Amplicons generated in these 27 PCR reactions were pooled and fragmented by two shearing methods: restriction endonuclease AluI (Thermo Fisher Scientific, USA) treatment and mechanical shearing using nebulisers, under several conditions (see below), to obtain a fragment length range between 0.6 and 0.8 kb recommended for pyrosequencing. The sample was divided into portions and fragmented using five different conditions: 1 min AluI digestion; 3 h AluI digestion, 6 min nebulisation at 35 psi; 6 min nebulisation at 35 psi followed by 1 min AluI digestion, and 6 min nebulisation followed by 3 h AluI digestion. AluI digestions were performed with 5 U enzyme/μg DNA at 37°C and to stop the enzymatic reactions, AluI was inactivated by heating at 65°C for 20 min. Mechanical shearing of samples containing 10% (v/v) of glycerol was performed on ice, in a disposable nebuliser (Invitrogen, USA), by applying pressure at 35 psi for 6 min. Equal amounts (2.5 μg) of DNA, size-fractionated by all five methods, were mixed and a total of 12.5 μg DNA was submitted to pyrosequencing using 454 GS FLX Titanium platform (Roche, Switzerland) at Macrogen Inc. sequencing facility (Seoul, Korea; a half-plate in total). Sequencing template was prepared by the sequencing-service provider according to the Rapid Library Preparation Method Manual (Roche, Switzerland), except that the protocol commenced from the second, fragment end repair step.
In silico analysis of NGS metasecretome dataset
Metasecretome pyrosequencing reads were trimmed with SeqClean  to remove sequences of pDJ01 vector and VCSM13d3 helper phage. Summary statistics for metasecretome reads are presented in Additional file 2. Metagenome sequence dataset obtained by shotgun sequencing of the total metagenomic DNA from the plant-adherent rumen microbial communities of two New Zealand cows, grazing a similar pasture-based diet to the cow used for the metasecretome library analysis, using Roche 454 GS FLX platform (one plate per cow; two plates in total) was analysed to provide a reference point for comparison to the metasecretome dataset. Both sequencing datasets were processed and automatically annotated using the JGI IMG/M system . Functional categorisation and phylogenetic composition of annotated metasecretome and metagenome sequence datasets can be accessed through IMG/M system .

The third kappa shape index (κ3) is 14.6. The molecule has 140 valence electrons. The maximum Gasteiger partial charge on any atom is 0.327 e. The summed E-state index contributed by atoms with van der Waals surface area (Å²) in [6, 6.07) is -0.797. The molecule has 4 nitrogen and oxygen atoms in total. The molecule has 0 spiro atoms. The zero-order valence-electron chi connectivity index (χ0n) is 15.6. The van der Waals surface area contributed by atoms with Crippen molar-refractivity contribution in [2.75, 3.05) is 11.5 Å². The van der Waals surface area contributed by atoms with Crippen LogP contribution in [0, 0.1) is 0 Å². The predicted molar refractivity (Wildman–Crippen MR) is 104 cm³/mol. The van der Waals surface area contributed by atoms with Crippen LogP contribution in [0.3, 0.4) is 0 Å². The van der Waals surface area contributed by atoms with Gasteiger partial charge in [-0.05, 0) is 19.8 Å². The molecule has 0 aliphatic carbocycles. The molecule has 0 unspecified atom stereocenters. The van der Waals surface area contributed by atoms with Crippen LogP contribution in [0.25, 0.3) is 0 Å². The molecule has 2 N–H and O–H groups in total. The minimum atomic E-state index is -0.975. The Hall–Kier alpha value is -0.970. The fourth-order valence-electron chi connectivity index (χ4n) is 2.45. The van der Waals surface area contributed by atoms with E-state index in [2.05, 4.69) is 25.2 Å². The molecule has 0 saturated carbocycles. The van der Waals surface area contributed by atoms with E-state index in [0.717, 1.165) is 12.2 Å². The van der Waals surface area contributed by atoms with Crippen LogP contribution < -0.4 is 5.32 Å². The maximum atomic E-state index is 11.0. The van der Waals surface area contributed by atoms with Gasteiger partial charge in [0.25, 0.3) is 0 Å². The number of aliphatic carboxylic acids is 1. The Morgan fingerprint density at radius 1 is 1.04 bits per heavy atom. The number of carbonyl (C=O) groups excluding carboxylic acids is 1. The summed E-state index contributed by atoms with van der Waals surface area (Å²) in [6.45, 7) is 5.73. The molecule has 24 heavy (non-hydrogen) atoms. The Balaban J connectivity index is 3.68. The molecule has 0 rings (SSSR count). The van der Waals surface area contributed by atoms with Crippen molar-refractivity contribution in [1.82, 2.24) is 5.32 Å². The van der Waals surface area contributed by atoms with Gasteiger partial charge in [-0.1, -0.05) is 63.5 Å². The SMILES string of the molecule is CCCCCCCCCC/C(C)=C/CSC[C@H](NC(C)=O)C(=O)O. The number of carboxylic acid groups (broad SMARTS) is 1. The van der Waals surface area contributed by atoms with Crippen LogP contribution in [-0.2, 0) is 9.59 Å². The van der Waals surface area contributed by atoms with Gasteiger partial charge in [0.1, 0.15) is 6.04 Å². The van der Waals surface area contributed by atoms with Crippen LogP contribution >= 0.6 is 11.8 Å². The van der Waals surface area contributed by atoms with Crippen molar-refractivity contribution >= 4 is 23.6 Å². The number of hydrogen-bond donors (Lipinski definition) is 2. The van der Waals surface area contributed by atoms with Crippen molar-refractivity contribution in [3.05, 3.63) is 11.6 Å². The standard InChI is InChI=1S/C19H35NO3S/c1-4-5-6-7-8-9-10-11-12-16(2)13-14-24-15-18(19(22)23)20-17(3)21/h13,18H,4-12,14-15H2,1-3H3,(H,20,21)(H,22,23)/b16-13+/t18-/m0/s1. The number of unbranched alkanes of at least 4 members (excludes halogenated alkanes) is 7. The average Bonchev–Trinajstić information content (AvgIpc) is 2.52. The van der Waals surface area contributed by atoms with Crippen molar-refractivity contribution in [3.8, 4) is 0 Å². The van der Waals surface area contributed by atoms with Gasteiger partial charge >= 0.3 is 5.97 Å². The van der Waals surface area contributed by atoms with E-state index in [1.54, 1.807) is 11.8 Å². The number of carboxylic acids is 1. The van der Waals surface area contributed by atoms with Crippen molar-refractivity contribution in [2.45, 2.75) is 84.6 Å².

Protein coding genes predicted via the IMG/M system for the metasecretome and metagenome datasets (222,960 and 671,876 ORFs, respectively), as well as 2,547,270 predicted ORFs from the bovine switchgrass-adherent metagenome dataset , were subjected to annotation and assignment to families of carbohydrate-active enzymes (CAZymes) using dbCAN database release 3.0, based on the CAZy database as of March 2013 . dbCAN output was parsed using the following cut-off values: alignment length > 80 amino acid residues, E-value < 1 × 10−5; otherwise E-value < 1 × 10−3. To remove duplicates and to analyse distinct ORFs, all dbCAN hits were clustered at 100% sequence identity threshold using CD-HIT algorithm  and clustered hits to cellulosome-associated modules were further analysed. The family level taxonomic assignment of ORFs containing cellulosome modules in the metasecretome was analysed based on the best BLASTP hit against the NCBI-NR database. For hits with a 40 bit-score threshold for cohesin and SLH module-containing ORFs, and a 35 bit-score threshold for dockerin-module containing ORFs, taxonomic family assignments of the host organism for the best BLAST hit were manually curated using recent bacterial classification proposals [56, 77–81].
Availability of supporting data
The pilot metasecretome phage display library sequences supporting the results of this article are available in the GenBank repository and their accession numbers are included within Additional file 1. The metasecretome and metagenome sequence datasets supporting the results of this article can be accessed through the ‘quick genome search’ box available on the IMG/M main page using the corresponding IMG genome ID (3300000332 for metasecretome and 3300000524 for metagenome dataset), or in the NCBI BioProject database (accession ID PRJNA244109).